Seoul fuses cultural travel with technology in new tourism app

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Seoul fuses cultural travel with technology in new tourism app


Art critic Choi Soon-woo’s house in Seongbuk-dong and composer Hong Nan-pa’s former residence in Hongpa-dong are both featured in the new Seoul Tour Heritage Stamp application launched by the Seoul Metropolitan Government.[JoongAng Ilbo]

Last month, the Seoul Metropolitan Government released a smartphone application that is set to make an adventure out of sightseeing.

With 52 sites to visit, the Seoul Tour Heritage Stamp app is similar to the Jeju Olle Trail Passport, which encourages visitors to stamp off the sites they visit.

Of the nine themes on the new app, “Houses of Artists” contains 5 former residences of historic artists. Art critic Choi Soon-woo’s house in Seongbuk-dong; sculptor Kwon Jin-gyu’s atelier in Dongseon-dong; painter Ko Hee-dong’s place in Wonseo-dong; composer Hong Nan-pa’s residence in Hongpa-dong and traditional ink painter Lee Sang-beom’s house in Nuha-dong made the list.

These dwellings are mostly preserved hanok houses now serving as memorials and museums.

Designated as a cultural heritage site in 2006, Choi’s dwelling is around 62.5 square meters and comes with a small courtyard. With its rectangular formation, it is a quintessential Korean house of the 1930s.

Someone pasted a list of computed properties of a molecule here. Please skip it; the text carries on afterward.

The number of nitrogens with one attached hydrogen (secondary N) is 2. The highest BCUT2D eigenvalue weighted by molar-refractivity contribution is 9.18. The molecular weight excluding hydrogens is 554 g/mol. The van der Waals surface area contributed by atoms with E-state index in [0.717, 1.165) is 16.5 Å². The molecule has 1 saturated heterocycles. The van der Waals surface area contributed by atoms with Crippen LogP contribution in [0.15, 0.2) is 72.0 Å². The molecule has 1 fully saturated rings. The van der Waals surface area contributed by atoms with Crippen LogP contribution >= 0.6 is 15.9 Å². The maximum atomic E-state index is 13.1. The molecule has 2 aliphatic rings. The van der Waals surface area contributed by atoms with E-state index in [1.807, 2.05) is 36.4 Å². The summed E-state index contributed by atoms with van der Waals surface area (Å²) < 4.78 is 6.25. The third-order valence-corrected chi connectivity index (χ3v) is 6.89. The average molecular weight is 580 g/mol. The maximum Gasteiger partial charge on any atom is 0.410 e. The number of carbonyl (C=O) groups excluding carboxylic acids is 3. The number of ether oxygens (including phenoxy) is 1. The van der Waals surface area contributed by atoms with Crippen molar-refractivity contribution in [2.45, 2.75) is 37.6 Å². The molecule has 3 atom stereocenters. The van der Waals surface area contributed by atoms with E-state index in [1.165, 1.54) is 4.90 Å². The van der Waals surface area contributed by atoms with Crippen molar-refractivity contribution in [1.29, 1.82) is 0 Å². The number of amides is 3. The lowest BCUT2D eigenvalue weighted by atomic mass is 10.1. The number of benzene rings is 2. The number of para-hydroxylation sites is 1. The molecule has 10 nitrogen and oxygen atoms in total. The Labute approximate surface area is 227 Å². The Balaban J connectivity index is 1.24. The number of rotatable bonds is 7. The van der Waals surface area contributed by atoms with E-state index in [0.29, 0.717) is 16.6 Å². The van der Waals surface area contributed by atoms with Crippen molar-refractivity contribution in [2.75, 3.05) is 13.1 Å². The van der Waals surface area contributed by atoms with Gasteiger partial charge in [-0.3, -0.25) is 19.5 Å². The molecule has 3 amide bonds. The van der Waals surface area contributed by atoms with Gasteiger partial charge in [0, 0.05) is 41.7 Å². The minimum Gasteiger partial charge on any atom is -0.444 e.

Kwon’s former atelier was where he worked from 1959, when he returned from Japan, until 1973. Some of his best known artwork was created there. Ko’s place, although small, is a perfect example of contemporary Korean architecture in its budding days.

Hong’s ivy-covered brick house, on the other hand, was built by a German missionary and is the only Western-style house on the tour. Inside, Hong’s most iconic artworks are on display.

Located to the west of Gyeongbok Palace, Lee’s hanok dwelling is one of many in the area that dates back to the 1930s. The quaint hanok was Lee’s home for some 43 years.

The application provides further information about the dwellings and also contains pictures and narrations in English, Korean, Chinese and Japanese. Instead of the traditional stamp and paper, the application marks a user’s visit by utilizing a QR code or NFC Tag.

Apart from the art-themed tours, there are itineraries encompassing the period of the Three Kingdoms, the Independence Movement era and the Joseon Dynasty (1392-1910) among others.

Travelers that manage to complete three themed tours out of nine will be given the chance to apply for a “Cultural Heritage of Seoul Keeper” title. Once registered as a “heritage keeper,” individuals are able to become guides at cultural sites.

Hwang Yo-han from the Seoul city government said he hoped the application would help increase awareness of historical sites among young people.

“Although it’s less known than palace or hanok village tours, there are various types of tours and intangible assets that will become available to citizens and tourists that will hopefully prompt visits,” Hwang said. “Through the smartphone, the younger demographic will be able to encounter our culture in a more interesting way.”

The application is free to download on Google Play or the Apple App Store.


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